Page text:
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Food Additives Truro fatal accident

7 August 2009 45,587 views One Comment

Could Vietnamese food have led to the death of Truro preschool teacher Edith Sweet?

David Gilman, also of Truro, may argue in September that monosodium glutamate — known as MSG — caused him to black out and drift across a double line on Route 6, causing the accident in which Sweet died on Nov. 9, 2007, according to court records.

Phenobarbital is a barbiturate that has the potential for addiction. It is the oldest antiepileptic drug in common use, dating from 1912, according to the Epilepsy Foundation. It is also a commonly prescribed drug for petit mal seizure.
Dilantin was developed in 1938 as the first modern antiepileptic drug, according to the Epilepsy Foundation. The medication can also produce difficulty in concentration, slow motor speed, unsteadiness, double vision and drowsiness at high levels.
A petit mal seizure, also known as absence seizures, is the result of abnormal neuronal activity on both sides of the brain. In this type of seizure, the person may appear to be staring into space and/or have jerking or twitching muscles, according to the National Institute of Neurological Disorders and Stroke.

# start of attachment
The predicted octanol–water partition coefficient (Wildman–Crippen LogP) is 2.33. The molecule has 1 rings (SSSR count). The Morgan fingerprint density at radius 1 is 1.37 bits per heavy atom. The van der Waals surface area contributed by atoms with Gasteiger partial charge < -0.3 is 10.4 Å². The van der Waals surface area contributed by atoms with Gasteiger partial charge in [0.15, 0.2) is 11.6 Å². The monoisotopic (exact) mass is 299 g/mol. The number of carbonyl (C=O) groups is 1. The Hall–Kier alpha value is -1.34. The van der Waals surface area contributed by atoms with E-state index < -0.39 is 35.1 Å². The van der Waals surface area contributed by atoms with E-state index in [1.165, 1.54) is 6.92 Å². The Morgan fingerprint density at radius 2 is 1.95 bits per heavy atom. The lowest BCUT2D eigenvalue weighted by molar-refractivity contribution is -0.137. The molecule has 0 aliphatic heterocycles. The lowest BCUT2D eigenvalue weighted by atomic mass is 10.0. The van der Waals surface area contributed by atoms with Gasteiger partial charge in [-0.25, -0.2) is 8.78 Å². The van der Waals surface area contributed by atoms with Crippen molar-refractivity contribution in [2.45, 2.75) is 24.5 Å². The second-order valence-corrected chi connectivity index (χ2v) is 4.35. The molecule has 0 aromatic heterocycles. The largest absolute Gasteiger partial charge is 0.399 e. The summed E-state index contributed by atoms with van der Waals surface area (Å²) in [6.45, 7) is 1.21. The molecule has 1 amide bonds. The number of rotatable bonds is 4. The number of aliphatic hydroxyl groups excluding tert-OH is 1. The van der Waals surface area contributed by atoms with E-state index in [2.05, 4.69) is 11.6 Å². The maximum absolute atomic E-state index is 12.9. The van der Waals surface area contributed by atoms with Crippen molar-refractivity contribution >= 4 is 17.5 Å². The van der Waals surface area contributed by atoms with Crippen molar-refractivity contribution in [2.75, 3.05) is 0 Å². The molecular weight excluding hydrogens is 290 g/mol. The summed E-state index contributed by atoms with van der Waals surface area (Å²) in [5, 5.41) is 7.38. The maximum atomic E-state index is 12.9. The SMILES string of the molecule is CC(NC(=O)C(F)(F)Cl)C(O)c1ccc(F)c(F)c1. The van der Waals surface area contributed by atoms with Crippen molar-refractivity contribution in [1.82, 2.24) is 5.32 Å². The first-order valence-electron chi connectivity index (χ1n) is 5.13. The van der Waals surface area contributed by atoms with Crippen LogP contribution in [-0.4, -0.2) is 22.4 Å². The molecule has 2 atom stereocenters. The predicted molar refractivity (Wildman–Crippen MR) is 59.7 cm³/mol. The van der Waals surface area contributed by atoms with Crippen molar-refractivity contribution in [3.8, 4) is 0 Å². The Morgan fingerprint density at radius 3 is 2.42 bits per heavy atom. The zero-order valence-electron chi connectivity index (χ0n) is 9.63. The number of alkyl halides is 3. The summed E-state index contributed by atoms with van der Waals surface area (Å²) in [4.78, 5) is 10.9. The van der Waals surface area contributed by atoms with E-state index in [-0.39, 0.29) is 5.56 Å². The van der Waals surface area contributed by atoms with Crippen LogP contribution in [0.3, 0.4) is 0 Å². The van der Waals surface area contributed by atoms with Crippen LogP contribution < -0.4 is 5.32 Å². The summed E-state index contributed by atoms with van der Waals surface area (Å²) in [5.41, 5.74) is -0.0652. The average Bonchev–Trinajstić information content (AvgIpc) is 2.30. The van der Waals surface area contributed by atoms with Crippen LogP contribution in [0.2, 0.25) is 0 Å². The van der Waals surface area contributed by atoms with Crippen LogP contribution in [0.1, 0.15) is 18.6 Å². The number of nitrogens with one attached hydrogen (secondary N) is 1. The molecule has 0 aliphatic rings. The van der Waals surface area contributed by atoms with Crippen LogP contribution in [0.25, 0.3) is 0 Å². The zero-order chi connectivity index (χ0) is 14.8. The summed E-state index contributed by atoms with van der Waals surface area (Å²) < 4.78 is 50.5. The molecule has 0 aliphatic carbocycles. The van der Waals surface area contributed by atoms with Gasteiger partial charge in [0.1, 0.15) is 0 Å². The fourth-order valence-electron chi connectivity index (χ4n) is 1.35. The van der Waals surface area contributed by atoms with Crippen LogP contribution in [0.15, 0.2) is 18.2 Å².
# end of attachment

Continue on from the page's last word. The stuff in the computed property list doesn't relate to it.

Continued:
Gilman, 64, ate Vietnamese food — which may have contained MSG — several times in the weeks before his Subaru Outback slammed into the driver’s side of Sweet’s Ford Escort, at 4:35 p.m. Rescuers declared Sweet, 55, dead at the scene as her 15-year-old daughter, Suzanne, a passenger, sat in the grass nearby, according to a police report. Gilman was conscious and breathing but did not respond immediately to rescuers’ questions.

MSG, a food additive, can cause headaches, rapid heart rates and dizziness, and the immediate, delayed or accumulated effect of glutamate — the active biochemical component — may have caused Gilman to black out, according to Brighton internist Dr. Walter Lee, Gilman’s physician. The glutamate may also have interacted negatively with one of the seizure medications Gilman was taking at the time, phenobarbital, Lee said in an April 21, 2008, letter to defense attorneys.

Gilman is charged with motor vehicle homicide by negligent operation, negligent operation of a motor vehicle and a marked lanes violation. He has denied use of alcohol, illicit drugs, herbs or medications other than those prescribed. His car was not going over the speed limit, according to court records.

After many months of delay due to medical treatments for Gilman, the jury trial date was set this week for Sept. 29 in Orleans District Court. At times since the crash, Gilman has been confined to a wheelchair and lost his memory of the crash, court records say. Neither Gilman nor his attorney, Augustus Wagner of Hyannis, appeared at the hearing Tuesday when the trial date was confirmed before a judge. Wagner did not return two phone requests for comment.